"When poor people and Black people are sent to jail, the first thing they are asked is what did you do?"
What did you do? That's acceptance talking. That's regulating injustice from within the pit. That's ignorance and fear talking!
"First time I went to court, when I came in, the judge was polite."
"'Good morning, Ms. Africa. You have not been found guilty of anything. This is a preliminary hearing.'"
He read the charges.
"'Do you understand?'"
"I said, No I don't understand. "I'm in handcuffs. I understand I am innocent until proven guilty. Did you come in handcuffs?"
The system can't survive with serious resistance, Ms. Africa said. "They tried to bribe us off with money and positions. Then they came with violence and an artillery of war" - the bombing of the MOVE home in 1985.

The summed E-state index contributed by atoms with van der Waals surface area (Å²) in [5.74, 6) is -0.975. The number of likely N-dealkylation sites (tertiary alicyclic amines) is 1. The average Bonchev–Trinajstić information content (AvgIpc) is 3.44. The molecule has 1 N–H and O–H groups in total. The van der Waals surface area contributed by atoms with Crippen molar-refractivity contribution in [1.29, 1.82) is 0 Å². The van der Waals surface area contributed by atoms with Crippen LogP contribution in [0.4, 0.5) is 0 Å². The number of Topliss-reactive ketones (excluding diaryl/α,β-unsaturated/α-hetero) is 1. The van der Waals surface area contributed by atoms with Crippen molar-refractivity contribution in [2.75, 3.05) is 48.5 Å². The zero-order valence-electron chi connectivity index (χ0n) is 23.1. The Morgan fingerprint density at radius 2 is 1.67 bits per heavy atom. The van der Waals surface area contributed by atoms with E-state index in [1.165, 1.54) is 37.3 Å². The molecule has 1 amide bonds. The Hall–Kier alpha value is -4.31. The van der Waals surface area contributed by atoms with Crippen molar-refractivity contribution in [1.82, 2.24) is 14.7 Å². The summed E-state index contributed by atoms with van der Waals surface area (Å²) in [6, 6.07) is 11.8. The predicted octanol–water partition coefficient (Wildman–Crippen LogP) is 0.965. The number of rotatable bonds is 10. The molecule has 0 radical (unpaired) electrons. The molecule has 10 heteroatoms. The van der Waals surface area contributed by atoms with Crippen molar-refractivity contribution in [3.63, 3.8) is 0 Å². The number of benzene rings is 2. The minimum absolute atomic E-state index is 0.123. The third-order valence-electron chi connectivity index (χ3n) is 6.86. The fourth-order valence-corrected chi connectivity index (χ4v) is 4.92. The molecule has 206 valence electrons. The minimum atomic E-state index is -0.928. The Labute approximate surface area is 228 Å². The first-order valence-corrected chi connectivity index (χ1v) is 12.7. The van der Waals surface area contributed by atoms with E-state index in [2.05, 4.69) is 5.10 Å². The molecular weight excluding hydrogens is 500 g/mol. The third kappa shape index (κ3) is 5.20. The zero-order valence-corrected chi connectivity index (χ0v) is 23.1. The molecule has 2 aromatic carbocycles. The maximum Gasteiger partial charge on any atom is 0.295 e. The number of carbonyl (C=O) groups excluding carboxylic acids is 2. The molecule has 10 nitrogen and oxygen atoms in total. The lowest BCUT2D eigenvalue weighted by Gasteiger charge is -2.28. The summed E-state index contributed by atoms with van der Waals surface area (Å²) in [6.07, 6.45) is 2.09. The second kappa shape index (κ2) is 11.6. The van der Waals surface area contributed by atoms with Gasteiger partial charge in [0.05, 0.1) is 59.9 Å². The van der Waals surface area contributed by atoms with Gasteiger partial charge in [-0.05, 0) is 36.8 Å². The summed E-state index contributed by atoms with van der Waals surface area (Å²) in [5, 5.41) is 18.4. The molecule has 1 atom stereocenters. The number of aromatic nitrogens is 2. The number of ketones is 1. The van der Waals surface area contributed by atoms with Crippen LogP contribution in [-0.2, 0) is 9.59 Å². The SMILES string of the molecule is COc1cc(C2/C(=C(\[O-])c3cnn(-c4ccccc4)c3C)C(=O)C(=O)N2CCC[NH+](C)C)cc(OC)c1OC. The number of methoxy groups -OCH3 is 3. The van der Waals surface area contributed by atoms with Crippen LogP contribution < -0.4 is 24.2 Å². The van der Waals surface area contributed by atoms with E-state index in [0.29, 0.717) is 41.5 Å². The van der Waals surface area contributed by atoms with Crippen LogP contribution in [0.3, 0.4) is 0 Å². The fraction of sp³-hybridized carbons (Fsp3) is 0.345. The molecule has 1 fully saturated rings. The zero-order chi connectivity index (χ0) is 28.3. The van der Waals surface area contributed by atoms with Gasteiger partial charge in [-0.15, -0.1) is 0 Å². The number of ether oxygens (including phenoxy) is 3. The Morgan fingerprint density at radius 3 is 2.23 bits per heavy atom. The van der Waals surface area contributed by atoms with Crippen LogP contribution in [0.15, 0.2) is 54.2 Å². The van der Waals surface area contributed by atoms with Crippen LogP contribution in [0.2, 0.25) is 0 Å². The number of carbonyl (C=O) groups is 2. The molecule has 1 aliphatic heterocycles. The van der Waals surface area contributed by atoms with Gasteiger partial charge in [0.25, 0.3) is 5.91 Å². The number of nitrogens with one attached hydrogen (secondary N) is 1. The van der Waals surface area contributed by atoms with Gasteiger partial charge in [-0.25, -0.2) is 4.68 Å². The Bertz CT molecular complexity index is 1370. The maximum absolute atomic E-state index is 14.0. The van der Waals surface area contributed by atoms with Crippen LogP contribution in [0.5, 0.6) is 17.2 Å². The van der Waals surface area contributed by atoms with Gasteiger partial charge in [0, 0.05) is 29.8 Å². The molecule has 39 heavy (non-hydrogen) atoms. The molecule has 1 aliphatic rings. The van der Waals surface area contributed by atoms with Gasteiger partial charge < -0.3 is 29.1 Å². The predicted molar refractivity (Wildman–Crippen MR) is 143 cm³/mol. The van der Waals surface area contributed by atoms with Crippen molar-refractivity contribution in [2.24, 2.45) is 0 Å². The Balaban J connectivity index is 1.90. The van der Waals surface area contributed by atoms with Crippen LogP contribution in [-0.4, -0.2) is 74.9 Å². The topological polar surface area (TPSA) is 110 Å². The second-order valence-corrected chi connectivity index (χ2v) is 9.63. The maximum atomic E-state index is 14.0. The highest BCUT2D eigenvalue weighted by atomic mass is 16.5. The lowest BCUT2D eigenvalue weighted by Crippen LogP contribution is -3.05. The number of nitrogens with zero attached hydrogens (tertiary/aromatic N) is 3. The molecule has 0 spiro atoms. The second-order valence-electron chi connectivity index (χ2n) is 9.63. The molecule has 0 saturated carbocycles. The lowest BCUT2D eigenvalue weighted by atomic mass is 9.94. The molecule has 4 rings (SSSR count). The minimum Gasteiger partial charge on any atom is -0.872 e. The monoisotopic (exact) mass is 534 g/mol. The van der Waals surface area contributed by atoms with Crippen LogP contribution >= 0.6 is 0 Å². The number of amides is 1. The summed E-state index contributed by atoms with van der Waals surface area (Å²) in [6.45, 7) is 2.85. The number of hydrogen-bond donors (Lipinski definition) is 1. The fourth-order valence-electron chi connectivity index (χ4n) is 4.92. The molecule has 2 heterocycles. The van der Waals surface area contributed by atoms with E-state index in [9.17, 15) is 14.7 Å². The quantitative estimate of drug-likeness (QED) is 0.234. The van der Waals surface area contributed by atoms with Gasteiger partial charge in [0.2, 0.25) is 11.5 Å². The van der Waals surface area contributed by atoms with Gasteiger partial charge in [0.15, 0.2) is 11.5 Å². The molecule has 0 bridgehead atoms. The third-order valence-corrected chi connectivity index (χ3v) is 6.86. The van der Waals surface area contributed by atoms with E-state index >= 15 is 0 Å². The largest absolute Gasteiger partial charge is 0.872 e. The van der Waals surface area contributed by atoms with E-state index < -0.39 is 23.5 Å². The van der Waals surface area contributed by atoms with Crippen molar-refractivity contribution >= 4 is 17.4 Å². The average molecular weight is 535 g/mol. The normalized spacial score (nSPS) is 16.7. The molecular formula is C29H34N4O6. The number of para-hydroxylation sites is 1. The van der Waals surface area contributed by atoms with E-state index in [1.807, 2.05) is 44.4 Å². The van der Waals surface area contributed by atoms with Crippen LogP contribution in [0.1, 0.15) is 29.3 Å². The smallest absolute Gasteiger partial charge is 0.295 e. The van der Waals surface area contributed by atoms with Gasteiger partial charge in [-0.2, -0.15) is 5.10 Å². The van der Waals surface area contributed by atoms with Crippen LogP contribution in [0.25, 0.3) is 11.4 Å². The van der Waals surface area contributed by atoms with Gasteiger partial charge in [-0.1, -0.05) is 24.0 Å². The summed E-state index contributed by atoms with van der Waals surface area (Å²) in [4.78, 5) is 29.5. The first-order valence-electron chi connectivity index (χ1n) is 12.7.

"Revolution is total. No one can coordinate your life for you."
The imprisoned members of MOVE are still called MOVE 9 - Janine, Debbie, Janet, Delbert, Mike, Phil, Eddie, and Chuck Africa. Ms. Africa explained: "Our sister Merle has passed. But we still remember her."
Merle complained of a stomach ache, and she was ordered to remain in her cell. Later that night, she was served a plate at her cell door.
Then Merle was found dead.
"We are focused on the release of our family first. We keep contacting the parole board and keeping the pressure on them. They've gotten away with keeping innocent people in prison."
The authorities would love for the MOVE members to "accept responsibility" and agree to wrongdoing. "Why would you say you are guilty, if you are innocent?"
"What about the Constitution and the Fifth Amendment that says nobody can be made to incriminate themselves?"
"If you have a home plan or a job plan then you are to be released. But the courts keep people beyond their sentences."